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Video Game / BloodNet

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A tale of fangs and neural interfaces...
A gothic, cyberpunk graphical adventure with RPG elements from 1993. Blends vampires and William Gibson surprisingly well.

Long-term netrunners gradually lose the ability to take the virtual out of virtual reality. You are one such runner, Ransom Stark, implanted with an A.I. chip that helps you keep reality real. It also, rather fortuitously, helps resist other mental influences, such as being bitten by a vampire. But only for a while...

You must gather a party and find a way to free yourself of the vampire curse before the chip is overwhelmed and your humanity is forever lost.


  • Awesome, but Impractical:
    • Jury-rigging flamethrowers or Bio-Tech sounds great in theory, but the tendency for jury-rig weapons to explode makes them extremely dangerous (and disarms the user!) that the player is better off with a Shotgun - which does more damage then the flamethrower.
    • Nimrod 7 is one of the most powerful NPCs you can have join your party. He is also a prolific and well-known assassin with no scruples about who he works for, and as a result he is hated by half of everyone you meet. Several potential party members will refuse to be on the same team as him, and some characters will attack on sight when you have him along.
  • Aerith and Bob: Hanging out on scenic 175th Street are Phracktle K. Oss, Auntie Matter, Phree Thaught, Nai Hillistick... and Chuck.
  • Cybernetics Eat Your Soul: Zig-zagged. On one hand, Ransom Stark and street gangers frequently argue about whether cybernetic implants destroy or enhance the user's humanity, and a number of characters have had their brains fried by cybernetics (albeit in some cases with help from designer drugs). On the other hand, Stark is able to retain his humanity as a vampire only because of a neural implant, and even before that, the same implant was helping him function despite a severe mental illness. There are other examples of characters using implants to help with their mental illnesses, as well.
  • Cyberpunk: Cybernetic implants, virtual reality hacking, mega-corporations... it has all the trappings, then adds vampires.
  • Fictional Disability: Hopkins-Brie Ontology Syndrome (usually just called Hopkins-Brie Syndrome) is a mental illness caused by overexposure to virtual reality, in which the sufferer becomes increasingly unable to distinguish between the real world and the virtual world. The mental implant Ransom has that prevents him from becoming a vampire was originally installed to treat his Hopkins-Brie Syndrome, and an NPC in Central Park is suffering from a severe case that he keeps at bay with a set of special glasses (though they don't work all that well).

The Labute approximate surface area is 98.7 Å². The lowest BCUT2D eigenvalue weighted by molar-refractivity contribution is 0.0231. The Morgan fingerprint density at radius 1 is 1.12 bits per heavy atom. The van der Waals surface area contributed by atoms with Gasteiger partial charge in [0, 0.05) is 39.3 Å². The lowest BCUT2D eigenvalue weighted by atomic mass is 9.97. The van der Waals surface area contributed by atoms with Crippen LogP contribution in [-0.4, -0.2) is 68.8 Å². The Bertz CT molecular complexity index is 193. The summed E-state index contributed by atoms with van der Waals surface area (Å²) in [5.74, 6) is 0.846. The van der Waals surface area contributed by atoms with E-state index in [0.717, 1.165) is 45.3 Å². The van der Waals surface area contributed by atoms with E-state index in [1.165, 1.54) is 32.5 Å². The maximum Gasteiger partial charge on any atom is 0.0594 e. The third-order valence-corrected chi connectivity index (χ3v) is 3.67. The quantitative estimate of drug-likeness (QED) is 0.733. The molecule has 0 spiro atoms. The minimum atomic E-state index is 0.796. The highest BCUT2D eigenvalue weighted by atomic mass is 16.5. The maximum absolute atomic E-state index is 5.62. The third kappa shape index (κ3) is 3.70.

• Gainax Ending: The ending feels cobbled together from fragments of plot that were meant to be larger things.
  • Gratuitous Foreign Language: Gerry Soo gives you a note written in French, German, and Spanish. You're expected to acquire a translation program called the Babel Code to read it. It's probably the best option, as the note was clearly written using a very early and half-baked machine translator.
  • Obvious Beta: The sheer amount of dummied-out content indicates how unfinished this game was.
  • Pet the Dog: Ransom is kind of a dick, but he also gives the schematics to his anti-Hopkins-Brie Syndrome implant to a man who is suffering from a serious case of Hopkins-Brie. (This is Pet the Dog and not Video Game Caring Potential because the man insists on paying, and the items he gives you are necessary to complete the game.)
  • Point-and-Click Map: It has a map of New York with several markers on it, with more appearing as the game progresses; clicking on a marker brings up a list of all the locations in that area.
  • Punny Name: Sis Konfigg, Holograham and on, and on...
  • Soul Jar: To kill a vampire, its heart must be destroyed. The Big Bad of the game has discovered that with advanced medical technology, it is possible to remove a vampire's heart and hook it up to support machinery to keep both it and the vampire functioning...
  • Strange-Syntax Speaker: Many of the characters in the game have odd manners of speaking. One's a Third-Person Person, one speaks in crossword clues, one supplies synonyms for every verb he says...
  • Sycophantic Servant: Renfield. He really loves serving vampires. Even when they hate being a vampire and just want a cure, he'll still kiss up while following orders.
  • The Corruption: Ransom Stark has an instant-kill bite attack, but each use of it decreases his humanity a little and brings him closer to the Non-Standard Game Over (in addition to the normal decrease of his humanity with time).
  • The Renfield: The aptly named Renfield's purpose in life is to serve vampires.
  • Timed Mission: You have only a few in-game days to find a cure to your vampirism or the implant will burn out, leaving you as a monster.
  • Unwinnable by Design: Nimrod 7 has angered many of the gangs in the city through his choice of employers. Recruiting him means several characters will go hostile on sight if you forget to dismiss him beforehand, which makes the game impossible to finish as you must peacefully talk to them in order to gain access to key locations, even leaving combat without killing the NPC and returning without Nimrod 7 won't work as they stay hostile forever.
  • Vampire Refugee: Ransom Stark's choice is to find a cure or lose himself to the thirst.
  • Vampires Sleep in Coffins: Vampiric party members can only rest in a coffin (actually a sarcophagus you steal from the museum) lined with dirt from their home.
  • Viewers Are Geniuses: Numerous references to Franz Kafka and Friedrich Nietzsche throughout the story.